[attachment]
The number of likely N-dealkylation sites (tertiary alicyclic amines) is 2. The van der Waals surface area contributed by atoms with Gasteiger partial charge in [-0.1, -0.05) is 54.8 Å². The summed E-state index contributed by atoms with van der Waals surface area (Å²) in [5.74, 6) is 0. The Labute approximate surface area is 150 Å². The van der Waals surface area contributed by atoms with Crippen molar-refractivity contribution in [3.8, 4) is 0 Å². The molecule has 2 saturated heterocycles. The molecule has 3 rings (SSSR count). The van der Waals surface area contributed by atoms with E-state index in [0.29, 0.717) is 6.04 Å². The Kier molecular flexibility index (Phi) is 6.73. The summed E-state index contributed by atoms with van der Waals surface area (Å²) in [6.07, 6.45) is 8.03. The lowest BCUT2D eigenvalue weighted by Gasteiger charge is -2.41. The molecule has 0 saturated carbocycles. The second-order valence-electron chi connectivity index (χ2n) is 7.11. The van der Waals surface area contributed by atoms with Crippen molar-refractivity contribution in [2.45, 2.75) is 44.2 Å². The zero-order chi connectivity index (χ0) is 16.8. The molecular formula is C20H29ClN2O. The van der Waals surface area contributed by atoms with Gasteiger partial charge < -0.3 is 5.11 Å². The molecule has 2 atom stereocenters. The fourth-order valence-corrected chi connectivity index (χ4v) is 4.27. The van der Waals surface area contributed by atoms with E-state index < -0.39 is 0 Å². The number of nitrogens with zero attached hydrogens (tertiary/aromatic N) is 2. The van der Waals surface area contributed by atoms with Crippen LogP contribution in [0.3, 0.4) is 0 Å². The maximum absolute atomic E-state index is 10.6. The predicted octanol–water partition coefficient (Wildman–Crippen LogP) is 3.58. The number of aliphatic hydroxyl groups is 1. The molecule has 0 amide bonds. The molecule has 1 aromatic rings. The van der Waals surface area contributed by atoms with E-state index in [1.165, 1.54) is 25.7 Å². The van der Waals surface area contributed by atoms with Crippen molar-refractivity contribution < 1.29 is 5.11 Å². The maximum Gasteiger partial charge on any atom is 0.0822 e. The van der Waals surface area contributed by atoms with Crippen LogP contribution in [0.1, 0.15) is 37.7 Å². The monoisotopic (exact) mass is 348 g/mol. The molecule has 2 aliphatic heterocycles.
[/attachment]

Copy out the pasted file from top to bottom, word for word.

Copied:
The number of likely N-dealkylation sites (tertiary alicyclic amines) is 2. The van der Waals surface area contributed by atoms with Gasteiger partial charge in [-0.1, -0.05) is 54.8 Å². The summed E-state index contributed by atoms with van der Waals surface area (Å²) in [5.74, 6) is 0. The Labute approximate surface area is 150 Å². The van der Waals surface area contributed by atoms with Crippen molar-refractivity contribution in [3.8, 4) is 0 Å². The molecule has 2 saturated heterocycles. The molecule has 3 rings (SSSR count). The van der Waals surface area contributed by atoms with E-state index in [0.29, 0.717) is 6.04 Å². The Kier molecular flexibility index (Phi) is 6.73. The summed E-state index contributed by atoms with van der Waals surface area (Å²) in [6.07, 6.45) is 8.03. The lowest BCUT2D eigenvalue weighted by Gasteiger charge is -2.41. The molecule has 0 saturated carbocycles. The second-order valence-electron chi connectivity index (χ2n) is 7.11. The van der Waals surface area contributed by atoms with Crippen molar-refractivity contribution in [2.45, 2.75) is 44.2 Å². The zero-order chi connectivity index (χ0) is 16.8. The molecular formula is C20H29ClN2O. The van der Waals surface area contributed by atoms with Gasteiger partial charge < -0.3 is 5.11 Å². The molecule has 2 atom stereocenters. The fourth-order valence-corrected chi connectivity index (χ4v) is 4.27. The van der Waals surface area contributed by atoms with E-state index < -0.39 is 0 Å². The number of nitrogens with zero attached hydrogens (tertiary/aromatic N) is 2. The van der Waals surface area contributed by atoms with Crippen LogP contribution in [0.3, 0.4) is 0 Å². The maximum absolute atomic E-state index is 10.6. The predicted octanol–water partition coefficient (Wildman–Crippen LogP) is 3.58. The number of aliphatic hydroxyl groups is 1. The molecule has 0 amide bonds. The molecule has 1 aromatic rings. The van der Waals surface area contributed by atoms with E-state index in [1.165, 1.54) is 25.7 Å². The van der Waals surface area contributed by atoms with Crippen molar-refractivity contribution < 1.29 is 5.11 Å². The maximum Gasteiger partial charge on any atom is 0.0822 e. The van der Waals surface area contributed by atoms with Crippen LogP contribution in [0.1, 0.15) is 37.7 Å². The monoisotopic (exact) mass is 348 g/mol. The molecule has 2 aliphatic heterocycles.